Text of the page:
Reading Art

This month I would like to focus on art, its connection to visual literacy, and ways it can be used to support the teaching of reading and writing.

The North Carolina Museum of Art’s Reading Art program is one of many great resources available online. Their curriculum “builds essential comprehension strategies and draws parallels between art, reading and writing. Six works of art from the North Carolina Museum of Art (NCMA) collection illustrate some of the ways artists communicate stories through a visual language of color, line, shape and pattern. The curriculum provides suggestions for teaching students in grades K-8 to use proficient reading strategies, visualizing, determining importance, making connections, inferring, questioning and synthesizing, to analyze a work of art in much the same way they read strategically.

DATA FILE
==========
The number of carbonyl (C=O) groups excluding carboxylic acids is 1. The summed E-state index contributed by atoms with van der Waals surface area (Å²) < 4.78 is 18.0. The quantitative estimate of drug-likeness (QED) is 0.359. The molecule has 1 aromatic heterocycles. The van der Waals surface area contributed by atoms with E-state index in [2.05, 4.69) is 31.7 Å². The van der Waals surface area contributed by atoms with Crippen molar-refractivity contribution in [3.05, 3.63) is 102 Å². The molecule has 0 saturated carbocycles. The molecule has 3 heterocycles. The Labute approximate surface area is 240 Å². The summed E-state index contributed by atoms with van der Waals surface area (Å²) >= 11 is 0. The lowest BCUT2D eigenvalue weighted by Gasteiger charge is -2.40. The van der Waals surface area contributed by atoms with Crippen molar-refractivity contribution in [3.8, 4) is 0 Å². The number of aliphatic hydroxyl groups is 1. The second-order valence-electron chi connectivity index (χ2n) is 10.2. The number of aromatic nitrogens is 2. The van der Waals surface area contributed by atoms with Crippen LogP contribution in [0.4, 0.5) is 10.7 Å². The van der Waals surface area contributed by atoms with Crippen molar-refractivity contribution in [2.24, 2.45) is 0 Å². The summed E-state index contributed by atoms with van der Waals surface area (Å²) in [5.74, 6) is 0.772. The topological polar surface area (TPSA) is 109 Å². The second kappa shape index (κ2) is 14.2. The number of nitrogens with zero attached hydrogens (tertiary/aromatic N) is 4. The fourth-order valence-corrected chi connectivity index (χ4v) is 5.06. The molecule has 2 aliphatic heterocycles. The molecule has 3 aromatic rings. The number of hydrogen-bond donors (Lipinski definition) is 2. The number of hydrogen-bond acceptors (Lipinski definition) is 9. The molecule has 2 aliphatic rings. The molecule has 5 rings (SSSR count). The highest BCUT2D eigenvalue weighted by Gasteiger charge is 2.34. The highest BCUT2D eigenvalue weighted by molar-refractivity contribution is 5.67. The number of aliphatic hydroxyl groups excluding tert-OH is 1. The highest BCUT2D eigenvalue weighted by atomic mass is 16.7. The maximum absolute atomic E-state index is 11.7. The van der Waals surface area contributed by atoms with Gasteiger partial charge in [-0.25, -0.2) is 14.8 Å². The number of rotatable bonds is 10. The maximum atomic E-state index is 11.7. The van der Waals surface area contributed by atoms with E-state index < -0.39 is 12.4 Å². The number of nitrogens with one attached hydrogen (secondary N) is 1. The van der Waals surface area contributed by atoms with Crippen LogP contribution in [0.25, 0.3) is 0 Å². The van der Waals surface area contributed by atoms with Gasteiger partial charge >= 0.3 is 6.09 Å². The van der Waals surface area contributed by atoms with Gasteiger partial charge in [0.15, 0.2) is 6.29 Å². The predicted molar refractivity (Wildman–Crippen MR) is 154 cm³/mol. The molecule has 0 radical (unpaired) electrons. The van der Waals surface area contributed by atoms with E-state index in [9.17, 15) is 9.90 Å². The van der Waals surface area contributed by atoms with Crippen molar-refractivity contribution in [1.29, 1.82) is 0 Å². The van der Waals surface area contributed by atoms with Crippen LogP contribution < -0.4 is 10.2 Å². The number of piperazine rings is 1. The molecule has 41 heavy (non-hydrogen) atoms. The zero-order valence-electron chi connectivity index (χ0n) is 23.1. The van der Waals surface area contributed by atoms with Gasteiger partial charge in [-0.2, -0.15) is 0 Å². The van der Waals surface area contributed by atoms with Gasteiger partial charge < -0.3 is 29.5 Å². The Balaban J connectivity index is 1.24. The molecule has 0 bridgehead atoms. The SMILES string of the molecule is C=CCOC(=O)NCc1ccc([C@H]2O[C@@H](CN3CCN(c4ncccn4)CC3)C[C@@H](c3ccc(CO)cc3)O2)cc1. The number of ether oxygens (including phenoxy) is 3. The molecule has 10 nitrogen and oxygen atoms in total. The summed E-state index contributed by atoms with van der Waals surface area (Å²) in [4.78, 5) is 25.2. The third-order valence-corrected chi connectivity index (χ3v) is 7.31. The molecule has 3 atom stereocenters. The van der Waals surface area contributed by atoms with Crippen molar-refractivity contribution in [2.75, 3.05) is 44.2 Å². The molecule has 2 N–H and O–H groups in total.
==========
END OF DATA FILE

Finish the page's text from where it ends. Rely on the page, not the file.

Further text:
If you teach grades K-2, this is a great place to start. The lesson Telling Stories about Ourselves helps students “learn how visual images communicate meaning,” one of the main building blocks of visual literacy.

The Metropolitan Museum of Art and The National Gallery of Art are just two of many other places to view art online. These can be great resources for your own visual literacy lessons and are inexpensive ways to bring works of art into the classroom.

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